I’ve been a huge Anthony Bourdain fan ever since I watched my first episode of Parts Unknown, but when he went to Charleston and dined at the Waffle House with the chef of Nashville’s own Husk, Sean Brock, I fell in love. It was Bourdain’s first visit to Waffle House. After dining on a pecan waffle and hashbrowns scattered, smothered, and covered, my go-to meal when visiting Waffle House, he declared it “indeed marvelous.” He had me from that moment. Of all the celebrities out there, he was my favorite by far, mixing his flare for story telling with his love of food through his acclaimed show Parts Unknown.
During the opening of that episode, he said that Waffle House was a place “where everybody, regardless of race, creed, color, or degree of inebriation is welcome. Its warm yellow glow, a beacon of hope and salvation inviting the hungry, the lost, the seriously hammered all across the South to come inside - a place of safety and nourishment. It never closes. It is always, always faithful, always there for you.”
He was right. Waffle House had always been there when I needed it. When a dear friend died last September, my grief led me down White Bridge Road to a plate of hashbrowns, scattered smothered, and covered seated across from a sign in the window of a picture of waffles covered in blueberry syrup proclaiming it the “Cure for the Blues.” It was. It had been. Over the years, Waffle House had nursed my broken heart over patty melts. It had cured one too many headaches from nights that didn’t end until morning watching the sunrise over a cup of jet black coffee and a plate of waffles spread with bright yellow margarine from tiny plastic tubs glossed with warm sticky syrup. It had been a familiar face on long road trips at interstate exits across the south in parts unknown always with hashbrowns, just the way I like them, scattered smothered, and covered.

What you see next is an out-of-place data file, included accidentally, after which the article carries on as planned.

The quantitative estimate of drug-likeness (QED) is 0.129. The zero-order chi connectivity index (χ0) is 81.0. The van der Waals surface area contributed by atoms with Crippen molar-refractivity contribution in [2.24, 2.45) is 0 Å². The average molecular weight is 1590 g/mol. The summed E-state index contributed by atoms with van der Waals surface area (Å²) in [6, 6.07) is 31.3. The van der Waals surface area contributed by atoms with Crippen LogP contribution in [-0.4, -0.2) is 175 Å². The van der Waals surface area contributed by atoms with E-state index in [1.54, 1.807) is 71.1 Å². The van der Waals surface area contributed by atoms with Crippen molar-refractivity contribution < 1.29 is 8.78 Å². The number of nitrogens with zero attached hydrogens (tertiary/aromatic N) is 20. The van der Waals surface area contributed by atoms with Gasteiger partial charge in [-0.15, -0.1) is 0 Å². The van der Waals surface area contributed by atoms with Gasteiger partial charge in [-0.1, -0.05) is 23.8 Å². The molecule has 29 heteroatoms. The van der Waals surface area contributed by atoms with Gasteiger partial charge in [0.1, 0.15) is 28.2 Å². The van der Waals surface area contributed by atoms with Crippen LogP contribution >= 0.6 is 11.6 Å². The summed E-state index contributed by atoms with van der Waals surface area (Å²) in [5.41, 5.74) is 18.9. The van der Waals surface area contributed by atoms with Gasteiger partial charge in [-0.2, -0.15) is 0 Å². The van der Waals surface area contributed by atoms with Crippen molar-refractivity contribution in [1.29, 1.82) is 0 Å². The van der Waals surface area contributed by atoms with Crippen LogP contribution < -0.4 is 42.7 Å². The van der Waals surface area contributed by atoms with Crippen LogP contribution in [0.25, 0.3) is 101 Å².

After watching that Parts Unknown Waffle House episode, as crazy as it sounds, I felt connected with Anthony Bourdain, a man I had never met. We shared this common knowledge of Waffle House that in its unrefined formica countertop bright yellow neon sign kind of way, it found a way to sooth the broken hearted, share in nights of revelry, and be a beacon for lonely travelers.
I wanted his life. I wanted to go to funky places, meet interesting people, and dine on plates of culinary delights from around the globe, Waffle House included, just like he did on his show. With rugged good looks, an art for story telling, and a flare for food, from the outside, he seemingly had it all and yet, just weeks ago, he was found dead in a hotel room in France with the apparent cause of death suicide.
It hit me hard. It reiterated to me that while on the outside the person we portray to our friends, colleagues, and fans may make it seem like we have it all together, on the inside we may be struggling with depression, addiction, and hopelessness. It made me heartbroken to think that suicide was the best option Bourdain found in that French hotel room. Most of all, it made me wonder if he had a Waffle House in his life, “a beacon of hope and salvation,” someone that is “always, always faithful and always there for you.”
Find yourself a Waffle House, y’all.
If you or someone you know is struggling with suicide, call the National Suicide Prevention Lifeline at 1-800-273-8255.